Knee replacement surgery is a major procedure that can help improve the quality of life for people who suffer from severe knee pain and limited mobility. The recovery process after the surgery requires patience, dedication, and proper care.
One of the most important aspects of post-operative care is how to sit after knee replacement.
Sitting correctly can help prevent complications, reduce swelling, promote healing, and restore function.
In this blog, we will guide you through a step-by-step approach on how to sit after knee replacement surgery, with a focus on gradually improving your sitting posture as you progress through the recovery phases.
Why Prolonged Sitting is Prohibited After Knee Replacement
After knee replacement, sitting for a prolonged period of time can raise the risk of blood clot, particularly in the first two weeks following surgery. Sitting for extended periods of time can also impede the lower leg’s ability to drain fluid, which contributes to edema.
It is advised not to sit for longer than 45 to 60 minutes at a time during the first 7 to 10 days after a knee replacement. If extended sitting is required, elevating the leg on a chair or similar surface can reduce swelling. For more awareness, you must read about common mistakes after knee replacement surgery.
Tips and Strategies on How to Sit After Knee Replacement
As we begin our quest to achieve stable and comfortable sitting in life after knee replacement surgery, let’s examine a few essential tips and practices.
Chair Selection for Knee ComfortChoose a firm chair with a straight back and armrests. Avoid soft couches, recliners, or low chairs that can make it difficult to get up or put too much pressure on your knees.
Elevating Your Operated Leg
Use a pillow or cushion to elevate your operated leg slightly above the level of your heart. This can help reduce swelling and improve blood circulation.
Proper Leg Positioning
Do not cross your legs or ankles, as this can impair blood flow and increase the risk of blood clots.
Healthy Sitting Habits
Try not to sit in the same position for more than 45 to 60 minutes at a time. Change your position frequently and move your ankles and toes every 15 minutes. This can help prevent stiffness and promote joint movement. To get more help watch this video: Avoid doing this when sitting down after a knee replacement.
Optimal Range of Motion
Keep your feet and knees pointed straight ahead, not turned in or out. Your knees should be either stretched out or bent in the way your therapist instructed. Do not bend your knee more than 90 degrees unless your surgeon or therapist allows it.Must read the foot problems after knee replacement before you proceed.
Effective Use of Assistive Devices
Use a walker, cane, crutches, or other assistive devices to help you get in and out of the chair. Follow the instructions given by your surgeon or therapist on how to use them safely and correctly. Do not put too much weight on your operated leg until you are cleared by your surgeon or therapist.
Getting In and Out of Your Chair Carefully
When getting in or out of the chair, use the armrests for support and keep your operated leg slightly forward. Slide to the edge of the seat and lean forward slightly. Push yourself up with your arms and non-operated leg. Do not pull yourself up with your operated leg or twist your body.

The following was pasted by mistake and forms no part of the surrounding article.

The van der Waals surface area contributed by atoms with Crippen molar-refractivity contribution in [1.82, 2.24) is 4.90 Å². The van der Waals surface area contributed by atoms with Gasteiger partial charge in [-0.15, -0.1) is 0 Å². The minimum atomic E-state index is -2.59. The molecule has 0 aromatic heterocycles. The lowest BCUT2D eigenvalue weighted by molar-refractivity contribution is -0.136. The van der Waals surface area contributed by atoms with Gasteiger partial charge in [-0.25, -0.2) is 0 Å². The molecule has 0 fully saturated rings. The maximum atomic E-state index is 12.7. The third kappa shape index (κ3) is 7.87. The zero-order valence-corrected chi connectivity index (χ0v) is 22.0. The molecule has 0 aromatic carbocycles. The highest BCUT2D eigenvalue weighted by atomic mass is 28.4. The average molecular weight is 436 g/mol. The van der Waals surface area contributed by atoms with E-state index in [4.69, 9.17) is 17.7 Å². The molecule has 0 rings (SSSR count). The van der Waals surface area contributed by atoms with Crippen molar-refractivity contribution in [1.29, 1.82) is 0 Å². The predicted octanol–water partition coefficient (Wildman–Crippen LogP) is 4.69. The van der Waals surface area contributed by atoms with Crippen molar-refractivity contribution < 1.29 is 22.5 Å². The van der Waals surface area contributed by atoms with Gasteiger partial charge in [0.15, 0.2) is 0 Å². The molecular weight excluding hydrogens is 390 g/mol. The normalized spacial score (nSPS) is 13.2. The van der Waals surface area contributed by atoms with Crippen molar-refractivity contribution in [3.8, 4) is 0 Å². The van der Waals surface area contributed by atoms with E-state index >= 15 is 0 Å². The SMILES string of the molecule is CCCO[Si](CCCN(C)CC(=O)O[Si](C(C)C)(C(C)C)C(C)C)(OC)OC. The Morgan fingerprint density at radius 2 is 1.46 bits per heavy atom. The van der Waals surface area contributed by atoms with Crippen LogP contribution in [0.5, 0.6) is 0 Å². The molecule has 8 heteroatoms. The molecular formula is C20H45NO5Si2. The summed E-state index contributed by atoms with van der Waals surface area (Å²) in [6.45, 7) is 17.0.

Getting Across the Stairs with Confidence
If you have stairs in your home, you will need to be able to navigate them safely. Your surgeon or therapist will teach you how to use the stairs with your assistive devices. The general rule is: up with the good (non-operated leg), down with the bad (operated leg). Always use the handrail for support and take one step at a time.
Best Sitting Position in the First Days After Knee Replacement Surgery
The first days after knee replacement surgery are crucial for a successful recovery. For the majority of patients, the 12-week schedule will set them on the path to recovery. Here’s a quick guide:
Phase One: The First 48 Hours (Post-Operation)
In the initial 48 hours of knee surgery, the primary focus is on comfort as the top priority. During this time:
- Suggested sitting positions include reclining in a chair with the leg elevated.
- A pillow behind the knee may inhibit extension but is generally acceptable.
- Rest, relaxation, and movement with a physical therapist are crucial.
Phase Two: Days 3 to 14 After Surgery
Transitioning to Phase Two, from days three to 14 days post-surgery:
- Shift towards improving the range of motion.
- Discourage sitting for more than two hours continuously.
- Ideal sitting position involves elevating the leg above heart level to reduce swelling.
- If the leg is down, choose a comfortable floor rest to avoid suspending it mid-air.
- Adjustable leg rest chairs or cushions can be beneficial.
- While working on range of motion, support the ankle and heel, avoiding support behind the knee.
- For rest and recovery, supporting the full length of the leg is recommended.
Phase Three: 2 to 6 Weeks After Surgery
As you progress to Phase Three, spanning from two to six weeks after your surgery:
- During this period, the choice of sitting position becomes more flexible.
- Continue to focus on improving range of motion.
- Avoid sitting for extended periods, especially over two hours, to prevent increased swelling and stiffness.
- Encourage regular breaks from sitting to promote movement.
Extending the Life of Your Knee Implant
To sum it up, achieving the right sitting posture after knee replacement surgery is a fundamental aspect of your recovery journey. Proper guidance from a surgeon is valuable in helping you navigate the process. For personalized guidance and expert care, reach out to Hip and Knee Orthopedics. Your comfort and well-being are our top priorities as you regain mobility and quality of life.